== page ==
“We are above all a communal movement. We think we must be immersed with the masses. This is about being a collective vanguard and that collective vanguard is the commune. We are part of the insurgent subject in the neighborhood,” Longa says. Alexis Gonzalez [after whom Alexis Vive is named] was murdered during the first years of the Bolivarian Revolution, during one of the coup attempts undertaken by the right-wing.
There are about 13 thousand people living in the communal territory, while the commune, together with the Alexis Vive Patriotic Force, has set up self-government agencies and is focused on economic and social development, including a sugar refinery, a bakery, a textile company, a food collection center, a blacksmith’s workshop, its own currency, a dance school, a sports club, and a pool for children during the weekends.
Alexis Vive, just like the other colectivos, is the target of media and political attacks of the right. “They see the colectivos in neighborhoods as pockets of resistance and containment walls, the same as the Cuban Committees for the Defense of the Revolution (CDR). We are the center of media and material attacks that try to implode the system of our communities. On February 27, 1989 we came down from our slums; we did the same on April 11, 2002. We played a crucial role to seize and maintain power. And I guess they see the colectivos as an obstacle that will not let them generate the social unrest they are looking for.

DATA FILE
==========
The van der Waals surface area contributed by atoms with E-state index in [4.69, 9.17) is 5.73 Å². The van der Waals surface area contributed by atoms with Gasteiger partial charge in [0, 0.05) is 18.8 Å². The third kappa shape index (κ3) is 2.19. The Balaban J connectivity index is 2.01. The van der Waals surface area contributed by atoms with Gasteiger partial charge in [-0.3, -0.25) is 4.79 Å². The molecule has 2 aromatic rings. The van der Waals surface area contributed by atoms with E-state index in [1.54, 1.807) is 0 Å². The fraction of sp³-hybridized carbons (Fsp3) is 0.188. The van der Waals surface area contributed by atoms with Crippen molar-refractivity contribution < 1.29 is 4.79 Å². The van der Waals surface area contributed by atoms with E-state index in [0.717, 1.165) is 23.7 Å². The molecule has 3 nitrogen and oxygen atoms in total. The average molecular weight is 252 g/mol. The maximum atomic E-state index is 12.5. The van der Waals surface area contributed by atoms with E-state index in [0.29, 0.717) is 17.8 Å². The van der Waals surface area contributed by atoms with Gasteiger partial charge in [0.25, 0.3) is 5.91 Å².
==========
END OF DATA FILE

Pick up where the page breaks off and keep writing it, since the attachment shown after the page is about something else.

There is calm in the 23 de Enero area, where the Patriotic Force and the Panal 2021 Commune exist. The organization manages to find solutions to problems of insecurity and it fights the economic situation every day. There is a complex situation in the poor areas of Caracas and it is even worse in cities far from the capital city. It is the result of the economic, financial blockade imposed by the U.S. but also due to mistakes: “The Revolution has made its own mistakes but we think we must solve them ourselves. Changes must be made inside the Revolution, not outside of it,” Longa says.